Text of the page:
The highlight here might have been the Seminole cheerleaders, who maintained a healthy optimism despite their team losing their chance at making the NCAA tournament.

The Cavaliers led 32-27 at the half and pretty much replicated that effort in the second stanza, taking it 32-24 for an easy 64-51 win. Florida State are now considered as one of the "first four out" so it looks like their chances of dancing were ended with this game.

Game 2 - Pittsburgh 80, North Carolina 75

After a 20-minute break during which thousands of UNC fans filled out the arena, the Panthers and Tar Heels took the floor. North Carolina was just brutal early on, missing nearly every shot as Pitt built a 25-8 lead by the third media timeout. The star was Talib Zanna (#42 below), a 5th-year senior from Nigeria who grabbed an incredible 21 rebounds on the afternoon, including 10 on the offensive glass.

Pittsburgh retained their huge lead into the second half, up 57-38 with just 8 minutes to go. Then North Carolina started the full-court press and the Panthers crumbled under the pressure. At the final media timeout, the lead had only shrunk four points to 70-57, but then UNC went on a 14-5 run to get within four points with a minute left. It was distressing to watch as Pittsburgh committed six turnovers due to the press over that time, but in the end the Tar Heels ran out of clock, unable to get closer than four and losing 80-75. Amazing that they scored just 38 points in 32 minutes, and then 37 in the final 8. Basketball rules are designed to allow teams that are losing to get back into the game, which is good for hype but bad for those who like a game to be consistent from start to finish.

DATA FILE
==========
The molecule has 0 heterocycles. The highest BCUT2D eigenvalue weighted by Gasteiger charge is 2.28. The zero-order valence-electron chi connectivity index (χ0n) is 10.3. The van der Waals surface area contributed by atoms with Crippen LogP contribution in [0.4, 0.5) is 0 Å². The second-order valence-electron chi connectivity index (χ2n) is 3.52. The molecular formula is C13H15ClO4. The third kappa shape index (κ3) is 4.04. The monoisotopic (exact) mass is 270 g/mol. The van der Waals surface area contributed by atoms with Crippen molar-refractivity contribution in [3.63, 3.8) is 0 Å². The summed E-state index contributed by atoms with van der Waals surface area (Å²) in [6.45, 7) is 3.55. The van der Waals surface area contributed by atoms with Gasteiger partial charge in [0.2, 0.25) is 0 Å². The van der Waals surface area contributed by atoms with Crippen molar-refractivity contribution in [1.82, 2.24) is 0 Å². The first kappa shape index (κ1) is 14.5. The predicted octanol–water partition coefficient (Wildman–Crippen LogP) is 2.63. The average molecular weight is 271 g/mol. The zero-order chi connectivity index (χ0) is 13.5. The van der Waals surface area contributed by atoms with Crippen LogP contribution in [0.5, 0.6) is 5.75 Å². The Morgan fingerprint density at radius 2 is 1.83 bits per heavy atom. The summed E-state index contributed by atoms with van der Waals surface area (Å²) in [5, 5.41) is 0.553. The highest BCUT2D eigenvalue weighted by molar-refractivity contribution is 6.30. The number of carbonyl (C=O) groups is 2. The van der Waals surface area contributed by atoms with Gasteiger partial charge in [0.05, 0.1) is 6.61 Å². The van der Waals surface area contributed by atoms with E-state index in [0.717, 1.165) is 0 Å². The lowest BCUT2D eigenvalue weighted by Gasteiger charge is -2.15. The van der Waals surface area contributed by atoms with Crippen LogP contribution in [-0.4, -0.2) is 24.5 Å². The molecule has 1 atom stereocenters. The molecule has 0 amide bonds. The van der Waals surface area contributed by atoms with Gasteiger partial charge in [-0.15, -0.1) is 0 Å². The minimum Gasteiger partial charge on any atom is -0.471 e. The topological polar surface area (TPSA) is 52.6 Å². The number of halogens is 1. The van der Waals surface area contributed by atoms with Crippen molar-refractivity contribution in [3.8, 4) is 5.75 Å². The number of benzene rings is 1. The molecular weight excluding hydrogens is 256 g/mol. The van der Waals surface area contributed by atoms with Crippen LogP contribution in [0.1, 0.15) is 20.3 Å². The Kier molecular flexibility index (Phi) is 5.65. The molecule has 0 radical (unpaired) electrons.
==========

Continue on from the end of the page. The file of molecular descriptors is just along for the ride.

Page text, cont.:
Ultimately though, the story in this game though was fouls. There were 56 infractions called as the referees seemed to be trying to get famous since the game was televised on ESPN2. Think about that. In a 40-minute game that had 8 media timeouts and 7 team timeouts taken out of 10, the whistle blew every 43 seconds on average for a foul. Four players fouled out, including Zanna and three Tar Heel starters. Coach Roy Williams (below on the right) was not impressed as you might be able to tell from his red face. He wasn't the only one; I sat in my seat exasperated at having the game ruined by the refs.

With all the fouls, the game took about 2:30, just a terrible slog with horrible officiating. I realize now that the power conferences are not that interesting; it is the mid-majors where the sport is more accessible. TV ruins most sports for those in attendance with endless commercial breaks, but when a college hoops game is not covered, it can be completed in 1:45. ESPN won't tell you that though as they want more commercials and you can't argue against that. They have done a brilliant job convincing the average American sports fan that college basketball is thrilling even when most games are whistlefests.

Overall, I'm glad I went but both games were pretty dull. Next year I'll try to check out some of the lesser lights in their conference tournaments instead.


Next year will be the last that the tournament is held in Greensboro as the ACC chases big city money, moving the 2016 contest to the Verizon Center in Washington and the 2017 and 2018 to the Barclays Center in Brooklyn. If you haven't been to Greensboro, consider a visit next March as the Coliseum is a treasure that gets little publicity.